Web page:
Given the existing restriction of capacity and road size of the A4 through Saltford no plan to improve Mass Transit along this strategic important transport corridor should be considered without effective strategic plans to remove some of the traffic volume from the A4 by using alternative existing transport corridors between the two cities.

   Most significant is the Great Western Railway which travels through Saltford to both Bath and Bristol. Here the original station site is on the A4 and could be developed. Additionally, there is the Bath Bristol Railway Path. Originally this railway line had two tracks and has the width for possible additional development.

The full SPC response can be found in "News" on SPC's website.

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Can EVs help bring down electricity costs?

September 2021

Launching Ofgem's strategy on Electric Vehicles (EVs) on 4th September, Neil Kenward, Ofgem's Director of Strategy and Decarbonisation, said:

   "Electric vehicles will revolutionise the way we use energy and provide consumers with new opportunities, through smart products, to engage in the energy market to keep their costs as low as possible. Our electric vehicle priorities not only provide a way to meet our climate change targets but importantly offers ways to protect consumers from rising bills, through a three-prong approach of increased use of electric vehicles, smart charging and vehicle-to-grid technology which together can help drive down costs for all GB bill payers."

Ofgem set out how it will support the rollout of electric vehicles (EVs) in Britain, ensuring that the infrastructure and technology is in place for the rapidly growing number of EVs on the road, with an estimated 14 million by 2030. This will include:

  • Ensuring the energy network is prepared for EV uptake (Ofgem will ensure network capacity is in place to support the rollout of electric vehicles, with billions more in network investment expected to follow as part of OFGEM's next network price control.);
  • Making connections to the energy network easier (Ofgem is proposing to bring down costs for large users, such as electric vehicle charging stations, of connecting to the grid where reinforcement is required.);
  • Maximising the benefits of smart charging (Smart charging electric vehicles at periods of low demand will enable EV owners to fuel their EVs for less, and will make more efficient use of the system as a whole, saving money for everyone.);
  • Working to support the development of vehicle-to-grid (Vehicle-to-grid technologies will allow EV owners to earn money by exporting electricity back from their car battery to the grid when it is most needed. This will help reduce the amount of electricity generation needed at peak times. This would reduce the overall cost of running the electricity system and help keep bills lower for all consumers, including those who do not own electric vehicles.);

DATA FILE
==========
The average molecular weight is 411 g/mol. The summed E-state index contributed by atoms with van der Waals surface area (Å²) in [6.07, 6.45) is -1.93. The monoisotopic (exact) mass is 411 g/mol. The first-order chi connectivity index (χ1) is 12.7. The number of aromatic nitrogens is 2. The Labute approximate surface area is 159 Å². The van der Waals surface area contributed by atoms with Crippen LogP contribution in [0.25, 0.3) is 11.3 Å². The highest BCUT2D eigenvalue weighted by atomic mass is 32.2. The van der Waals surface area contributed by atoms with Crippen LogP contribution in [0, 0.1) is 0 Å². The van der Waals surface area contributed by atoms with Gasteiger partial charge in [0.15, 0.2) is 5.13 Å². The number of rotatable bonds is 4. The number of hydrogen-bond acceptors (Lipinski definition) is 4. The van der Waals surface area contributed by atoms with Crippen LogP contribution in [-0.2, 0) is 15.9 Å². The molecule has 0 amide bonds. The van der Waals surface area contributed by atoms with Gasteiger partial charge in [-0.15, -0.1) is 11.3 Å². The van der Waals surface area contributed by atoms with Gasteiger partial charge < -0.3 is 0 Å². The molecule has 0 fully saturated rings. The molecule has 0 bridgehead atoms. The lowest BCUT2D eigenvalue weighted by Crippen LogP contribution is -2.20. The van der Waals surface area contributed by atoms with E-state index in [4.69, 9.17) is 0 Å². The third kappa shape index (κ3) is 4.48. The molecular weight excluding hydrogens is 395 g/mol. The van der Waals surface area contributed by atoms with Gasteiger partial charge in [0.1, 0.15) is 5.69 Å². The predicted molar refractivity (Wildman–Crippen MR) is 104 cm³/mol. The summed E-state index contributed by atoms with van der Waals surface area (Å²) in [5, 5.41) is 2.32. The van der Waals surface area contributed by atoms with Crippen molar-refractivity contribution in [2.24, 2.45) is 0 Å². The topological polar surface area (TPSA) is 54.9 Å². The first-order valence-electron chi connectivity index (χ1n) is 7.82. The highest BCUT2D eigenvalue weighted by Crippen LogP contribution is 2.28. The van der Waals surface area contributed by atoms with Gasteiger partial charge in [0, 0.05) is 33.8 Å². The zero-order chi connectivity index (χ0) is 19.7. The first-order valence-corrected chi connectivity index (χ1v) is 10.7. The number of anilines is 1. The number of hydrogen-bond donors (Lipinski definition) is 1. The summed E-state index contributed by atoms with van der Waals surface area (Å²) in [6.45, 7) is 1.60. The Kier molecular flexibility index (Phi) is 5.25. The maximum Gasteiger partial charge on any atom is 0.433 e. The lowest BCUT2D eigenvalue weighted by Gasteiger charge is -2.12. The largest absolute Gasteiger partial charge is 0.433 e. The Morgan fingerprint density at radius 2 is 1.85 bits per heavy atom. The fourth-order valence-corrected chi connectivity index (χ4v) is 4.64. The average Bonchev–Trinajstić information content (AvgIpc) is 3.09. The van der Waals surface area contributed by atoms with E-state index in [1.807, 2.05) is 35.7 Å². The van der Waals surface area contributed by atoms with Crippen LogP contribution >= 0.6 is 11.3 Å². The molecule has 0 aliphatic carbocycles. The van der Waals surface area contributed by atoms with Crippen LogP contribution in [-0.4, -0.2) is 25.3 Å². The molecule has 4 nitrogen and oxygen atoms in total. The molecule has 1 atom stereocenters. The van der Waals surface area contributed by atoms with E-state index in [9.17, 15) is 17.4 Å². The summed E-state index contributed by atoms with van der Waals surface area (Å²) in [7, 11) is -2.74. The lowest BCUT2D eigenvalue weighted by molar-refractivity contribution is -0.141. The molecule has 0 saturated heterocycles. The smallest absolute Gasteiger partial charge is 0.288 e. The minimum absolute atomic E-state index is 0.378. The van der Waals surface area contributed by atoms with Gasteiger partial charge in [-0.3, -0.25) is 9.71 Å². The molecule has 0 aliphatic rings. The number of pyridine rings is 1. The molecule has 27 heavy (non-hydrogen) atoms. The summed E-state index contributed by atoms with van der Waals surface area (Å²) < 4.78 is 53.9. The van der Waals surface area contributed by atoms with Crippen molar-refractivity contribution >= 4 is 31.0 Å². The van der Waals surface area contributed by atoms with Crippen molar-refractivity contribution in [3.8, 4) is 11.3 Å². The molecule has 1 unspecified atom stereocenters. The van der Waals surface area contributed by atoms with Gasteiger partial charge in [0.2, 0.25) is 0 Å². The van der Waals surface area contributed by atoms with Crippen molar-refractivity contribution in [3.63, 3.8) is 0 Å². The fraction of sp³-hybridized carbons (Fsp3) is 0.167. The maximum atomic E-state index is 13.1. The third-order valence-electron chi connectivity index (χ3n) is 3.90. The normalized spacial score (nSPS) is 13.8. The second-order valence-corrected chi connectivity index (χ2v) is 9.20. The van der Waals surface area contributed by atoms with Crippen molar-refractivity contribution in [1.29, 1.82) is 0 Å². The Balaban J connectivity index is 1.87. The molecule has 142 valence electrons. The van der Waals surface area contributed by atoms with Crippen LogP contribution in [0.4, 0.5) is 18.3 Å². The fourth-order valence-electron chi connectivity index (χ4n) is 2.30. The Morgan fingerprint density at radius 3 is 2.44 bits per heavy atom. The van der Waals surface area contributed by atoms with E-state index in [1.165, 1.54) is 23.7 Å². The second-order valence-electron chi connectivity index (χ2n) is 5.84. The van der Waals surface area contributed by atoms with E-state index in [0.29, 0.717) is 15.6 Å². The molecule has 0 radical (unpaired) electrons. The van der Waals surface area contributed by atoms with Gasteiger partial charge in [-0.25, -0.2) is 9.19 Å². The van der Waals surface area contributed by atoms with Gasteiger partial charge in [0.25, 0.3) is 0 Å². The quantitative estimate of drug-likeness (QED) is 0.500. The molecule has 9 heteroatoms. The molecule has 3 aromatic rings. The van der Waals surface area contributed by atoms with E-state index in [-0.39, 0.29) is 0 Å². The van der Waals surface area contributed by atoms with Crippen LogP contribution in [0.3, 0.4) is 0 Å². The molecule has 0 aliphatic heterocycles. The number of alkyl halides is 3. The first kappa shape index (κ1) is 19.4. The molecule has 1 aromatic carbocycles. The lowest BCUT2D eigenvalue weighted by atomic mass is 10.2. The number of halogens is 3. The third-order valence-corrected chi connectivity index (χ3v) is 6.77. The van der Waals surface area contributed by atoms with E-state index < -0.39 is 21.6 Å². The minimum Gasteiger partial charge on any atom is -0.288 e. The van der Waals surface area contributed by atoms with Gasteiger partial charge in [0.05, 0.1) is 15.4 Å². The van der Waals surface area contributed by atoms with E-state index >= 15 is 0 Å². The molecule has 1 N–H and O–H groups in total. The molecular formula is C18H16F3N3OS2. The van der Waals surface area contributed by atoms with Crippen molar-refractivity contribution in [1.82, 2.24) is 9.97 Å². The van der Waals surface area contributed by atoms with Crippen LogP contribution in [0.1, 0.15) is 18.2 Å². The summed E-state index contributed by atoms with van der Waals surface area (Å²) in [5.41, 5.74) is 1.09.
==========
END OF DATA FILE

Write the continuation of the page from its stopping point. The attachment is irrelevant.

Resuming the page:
• Helping drivers switch to EVs (Ofgem will work with energy suppliers and innovators to make sure there are a range of products, services and tariffs for UK energy consumers to take advantage of.)

Ofgem is Great Britain's independent energy regulator. Ofgem's website is at www.ofgem.gov.uk.

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Solar Together West of England - help to install solar panels

September 2021

'Solar Together West of England' is a group-buying scheme that offers homeowners and businesses the chance to generate their own clean electricity at a highly competitive price. There is an option to add battery storage too. Owners of community buildings and small business premises are also able to join the scheme.

This innovative new group-buying programme offers you several advantages over 'going it alone' with transferring to solar power:

  • You'll have the reassurance that you're buying high-quality solar photovoltaic (PV) panels and battery storage.
  • You'll have access to competitive prices, through a system of group-buying.
  • You'll get guidance and be kept informed at every stage through the process.

This scheme is being delivered in partnership with the West of England Combined Authority (WECA), and their partner iChoosr Ltd, who are independent experts in group-buying.

Find out how you could save money and the environment - register for free by 28 September via this B&NES Council web page link: Solar Together.

'Solar Together West of England' is suitable for those who own their own homes/buildings and can afford to install these measures themselves. For residents on lower incomes or living in poorly performing homes, there is support and information available through B&NES Council's Energy at Home website.

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Saltford Calendar 2022

September 2021


The Saltford Calendar 2022 featuring some stunning photographs by local photographers is now available from Saltford Post Office* at £7 each.

As in previous years the calendar has been produced by Saltford Community Association and Saltford Environment Group. All net proceeds will be split between SCA, SEG and the Saltford Community Library and Post Office to help further their work supporting the community.

By purchasing your copy or copies (it makes a great gift!) you are helping support the community, including helping to keep the Post Office open, whilst celebrating the village and its rural setting.